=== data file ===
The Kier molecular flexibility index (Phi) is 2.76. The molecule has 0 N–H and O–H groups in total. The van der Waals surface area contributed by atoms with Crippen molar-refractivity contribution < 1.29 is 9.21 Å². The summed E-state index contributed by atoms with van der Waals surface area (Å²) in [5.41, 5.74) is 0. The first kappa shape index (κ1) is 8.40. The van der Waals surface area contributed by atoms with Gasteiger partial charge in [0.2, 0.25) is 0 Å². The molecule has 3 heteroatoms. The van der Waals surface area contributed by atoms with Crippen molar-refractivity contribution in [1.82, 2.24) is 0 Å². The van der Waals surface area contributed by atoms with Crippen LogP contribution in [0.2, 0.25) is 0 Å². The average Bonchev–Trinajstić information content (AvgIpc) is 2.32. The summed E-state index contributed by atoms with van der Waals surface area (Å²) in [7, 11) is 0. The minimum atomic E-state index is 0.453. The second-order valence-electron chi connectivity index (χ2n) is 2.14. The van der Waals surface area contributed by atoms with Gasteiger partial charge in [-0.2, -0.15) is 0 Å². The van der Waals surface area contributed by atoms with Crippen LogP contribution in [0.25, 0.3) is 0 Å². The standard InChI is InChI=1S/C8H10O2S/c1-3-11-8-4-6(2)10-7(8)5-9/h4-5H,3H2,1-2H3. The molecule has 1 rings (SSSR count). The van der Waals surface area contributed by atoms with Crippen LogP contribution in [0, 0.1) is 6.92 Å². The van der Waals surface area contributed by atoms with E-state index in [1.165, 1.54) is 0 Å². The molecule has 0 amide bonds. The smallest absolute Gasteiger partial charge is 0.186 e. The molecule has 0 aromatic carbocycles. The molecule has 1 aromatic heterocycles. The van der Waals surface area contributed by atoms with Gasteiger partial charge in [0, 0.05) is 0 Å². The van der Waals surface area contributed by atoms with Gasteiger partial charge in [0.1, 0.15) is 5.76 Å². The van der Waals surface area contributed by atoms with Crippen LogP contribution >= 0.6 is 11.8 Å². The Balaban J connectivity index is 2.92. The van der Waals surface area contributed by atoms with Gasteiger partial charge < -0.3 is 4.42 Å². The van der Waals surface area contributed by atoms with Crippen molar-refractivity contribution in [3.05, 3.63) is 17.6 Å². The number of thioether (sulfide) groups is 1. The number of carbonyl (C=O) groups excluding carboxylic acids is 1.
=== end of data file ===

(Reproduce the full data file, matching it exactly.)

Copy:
The Kier molecular flexibility index (Phi) is 2.76. The molecule has 0 N–H and O–H groups in total. The van der Waals surface area contributed by atoms with Crippen molar-refractivity contribution < 1.29 is 9.21 Å². The summed E-state index contributed by atoms with van der Waals surface area (Å²) in [5.41, 5.74) is 0. The first kappa shape index (κ1) is 8.40. The van der Waals surface area contributed by atoms with Gasteiger partial charge in [0.2, 0.25) is 0 Å². The molecule has 3 heteroatoms. The van der Waals surface area contributed by atoms with Crippen molar-refractivity contribution in [1.82, 2.24) is 0 Å². The van der Waals surface area contributed by atoms with Crippen LogP contribution in [0.2, 0.25) is 0 Å². The average Bonchev–Trinajstić information content (AvgIpc) is 2.32. The summed E-state index contributed by atoms with van der Waals surface area (Å²) in [7, 11) is 0. The minimum atomic E-state index is 0.453. The second-order valence-electron chi connectivity index (χ2n) is 2.14. The van der Waals surface area contributed by atoms with Gasteiger partial charge in [-0.2, -0.15) is 0 Å². The van der Waals surface area contributed by atoms with Crippen LogP contribution in [0.25, 0.3) is 0 Å². The standard InChI is InChI=1S/C8H10O2S/c1-3-11-8-4-6(2)10-7(8)5-9/h4-5H,3H2,1-2H3. The molecule has 1 rings (SSSR count). The van der Waals surface area contributed by atoms with Crippen LogP contribution in [0, 0.1) is 6.92 Å². The van der Waals surface area contributed by atoms with E-state index in [1.165, 1.54) is 0 Å². The molecule has 0 amide bonds. The smallest absolute Gasteiger partial charge is 0.186 e. The molecule has 0 aromatic carbocycles. The molecule has 1 aromatic heterocycles. The van der Waals surface area contributed by atoms with Gasteiger partial charge in [0, 0.05) is 0 Å². The van der Waals surface area contributed by atoms with Gasteiger partial charge in [0.1, 0.15) is 5.76 Å². The van der Waals surface area contributed by atoms with Crippen LogP contribution >= 0.6 is 11.8 Å². The Balaban J connectivity index is 2.92. The van der Waals surface area contributed by atoms with Gasteiger partial charge < -0.3 is 4.42 Å². The van der Waals surface area contributed by atoms with Crippen molar-refractivity contribution in [3.05, 3.63) is 17.6 Å². The number of thioether (sulfide) groups is 1. The number of carbonyl (C=O) groups excluding carboxylic acids is 1.